Most people use the general term "bulbs" when referring to true bulbs, corms, rhizomes and tubers. Here's how they are different and how you can recognize quality.
TRUE BULBS AND CORMS
Tulips, daffodils and alliums are "true bulbs." Inside the bulb is a basal plate with roots, layers of leaves, and one or more buds. True bulbs are measured in centimeters around the widest part of the bulb. Larger bulbs produce bigger flowers with stronger stems, so a 12cm tulip bulb will give you better results than an 11cm bulb.
Crocus and freesia grow from corms, which are similar to true bulbs, but contain stem tissue rather than leaves. As with true bulbs, corms are measured in circumference, and bigger corms produce the best flowers.
RHIZOMES AND TUBERS
Rhizomes are enlarged stems that grow close to the soil surface. Bearded iris and cannas both grow from rhizomes. Like bulbs and corms, rhizomes contain stored food energy. Large, grade #1 rhizomes are heavier and have more growth points or "eyes" than #2 or #3 rhizomes.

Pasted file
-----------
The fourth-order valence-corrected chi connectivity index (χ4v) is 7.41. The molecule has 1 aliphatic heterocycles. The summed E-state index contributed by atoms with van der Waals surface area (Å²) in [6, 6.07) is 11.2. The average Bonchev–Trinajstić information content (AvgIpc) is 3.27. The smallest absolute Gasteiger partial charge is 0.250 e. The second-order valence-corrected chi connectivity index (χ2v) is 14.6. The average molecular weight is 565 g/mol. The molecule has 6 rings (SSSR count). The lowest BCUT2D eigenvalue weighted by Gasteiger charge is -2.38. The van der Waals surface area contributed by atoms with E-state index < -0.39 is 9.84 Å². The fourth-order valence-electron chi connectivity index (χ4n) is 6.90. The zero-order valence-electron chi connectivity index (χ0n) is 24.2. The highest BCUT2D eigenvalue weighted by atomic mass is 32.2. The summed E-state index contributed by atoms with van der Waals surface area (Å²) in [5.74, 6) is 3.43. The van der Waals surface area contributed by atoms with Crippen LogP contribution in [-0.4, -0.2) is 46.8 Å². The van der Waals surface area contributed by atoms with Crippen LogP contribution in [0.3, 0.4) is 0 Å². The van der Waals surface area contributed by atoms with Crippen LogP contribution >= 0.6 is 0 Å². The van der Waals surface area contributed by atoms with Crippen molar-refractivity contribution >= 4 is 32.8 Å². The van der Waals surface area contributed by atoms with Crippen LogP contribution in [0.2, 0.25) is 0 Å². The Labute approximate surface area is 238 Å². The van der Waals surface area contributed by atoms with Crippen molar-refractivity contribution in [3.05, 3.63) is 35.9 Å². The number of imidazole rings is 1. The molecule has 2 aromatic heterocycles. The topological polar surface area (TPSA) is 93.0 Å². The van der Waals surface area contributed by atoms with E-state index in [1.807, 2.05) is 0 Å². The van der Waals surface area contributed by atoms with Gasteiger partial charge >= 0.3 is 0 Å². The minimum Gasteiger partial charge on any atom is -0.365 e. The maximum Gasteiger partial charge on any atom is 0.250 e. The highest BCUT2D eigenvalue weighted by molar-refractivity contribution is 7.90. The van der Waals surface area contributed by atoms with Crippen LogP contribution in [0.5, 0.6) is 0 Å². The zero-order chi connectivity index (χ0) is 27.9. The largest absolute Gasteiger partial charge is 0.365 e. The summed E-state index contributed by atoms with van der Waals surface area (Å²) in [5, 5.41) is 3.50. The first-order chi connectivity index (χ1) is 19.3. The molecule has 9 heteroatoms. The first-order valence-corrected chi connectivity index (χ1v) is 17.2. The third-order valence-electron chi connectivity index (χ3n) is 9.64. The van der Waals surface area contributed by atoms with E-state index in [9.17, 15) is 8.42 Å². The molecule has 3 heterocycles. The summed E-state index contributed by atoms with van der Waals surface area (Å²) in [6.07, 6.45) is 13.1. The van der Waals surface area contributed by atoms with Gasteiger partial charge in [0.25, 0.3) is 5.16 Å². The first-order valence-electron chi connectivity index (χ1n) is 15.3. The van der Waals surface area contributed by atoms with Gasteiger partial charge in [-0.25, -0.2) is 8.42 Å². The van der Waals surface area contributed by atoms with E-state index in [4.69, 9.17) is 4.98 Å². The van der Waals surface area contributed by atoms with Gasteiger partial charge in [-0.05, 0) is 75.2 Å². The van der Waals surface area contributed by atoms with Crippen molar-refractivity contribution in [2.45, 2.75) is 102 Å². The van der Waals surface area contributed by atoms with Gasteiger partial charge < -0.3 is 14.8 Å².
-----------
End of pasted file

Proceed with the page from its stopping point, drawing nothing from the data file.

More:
Tubers are another type of enlarged stem. They are typically graded by weight, with #1 being the heaviest, best quality tuber.
Bulbs should be firm to the touch. This tells you they have been properly stored and are in good condition. It is normal for fall bulbs to show some surface mold. This does not affect performance.
If you are purchasing bulbs in a store, press them gently to make sure they are firm and not mushy. When you purchase bulbs from Longfield Gardens, we guarantee they will arrive in excellent condition.